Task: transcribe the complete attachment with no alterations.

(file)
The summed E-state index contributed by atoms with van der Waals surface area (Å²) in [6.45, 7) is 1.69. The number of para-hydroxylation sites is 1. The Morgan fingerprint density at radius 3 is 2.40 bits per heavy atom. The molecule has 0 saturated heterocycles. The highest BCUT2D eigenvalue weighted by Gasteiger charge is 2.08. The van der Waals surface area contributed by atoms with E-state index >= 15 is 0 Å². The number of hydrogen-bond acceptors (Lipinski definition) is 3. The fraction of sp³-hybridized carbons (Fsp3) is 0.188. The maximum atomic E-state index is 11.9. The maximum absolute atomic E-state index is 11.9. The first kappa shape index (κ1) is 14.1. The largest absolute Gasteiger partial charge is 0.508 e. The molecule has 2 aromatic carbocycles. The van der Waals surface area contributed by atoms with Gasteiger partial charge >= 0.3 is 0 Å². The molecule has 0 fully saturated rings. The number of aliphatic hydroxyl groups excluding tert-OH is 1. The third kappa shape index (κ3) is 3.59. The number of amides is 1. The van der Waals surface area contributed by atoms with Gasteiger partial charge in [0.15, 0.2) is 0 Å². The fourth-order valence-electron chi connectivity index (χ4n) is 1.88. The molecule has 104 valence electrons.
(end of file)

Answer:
The summed E-state index contributed by atoms with van der Waals surface area (Å²) in [6.45, 7) is 1.69. The number of para-hydroxylation sites is 1. The Morgan fingerprint density at radius 3 is 2.40 bits per heavy atom. The molecule has 0 saturated heterocycles. The highest BCUT2D eigenvalue weighted by Gasteiger charge is 2.08. The van der Waals surface area contributed by atoms with E-state index >= 15 is 0 Å². The number of hydrogen-bond acceptors (Lipinski definition) is 3. The fraction of sp³-hybridized carbons (Fsp3) is 0.188. The maximum atomic E-state index is 11.9. The maximum absolute atomic E-state index is 11.9. The first kappa shape index (κ1) is 14.1. The largest absolute Gasteiger partial charge is 0.508 e. The molecule has 2 aromatic carbocycles. The van der Waals surface area contributed by atoms with Gasteiger partial charge >= 0.3 is 0 Å². The molecule has 0 fully saturated rings. The number of aliphatic hydroxyl groups excluding tert-OH is 1. The third kappa shape index (κ3) is 3.59. The number of amides is 1. The van der Waals surface area contributed by atoms with Gasteiger partial charge in [0.15, 0.2) is 0 Å². The fourth-order valence-electron chi connectivity index (χ4n) is 1.88. The molecule has 104 valence electrons.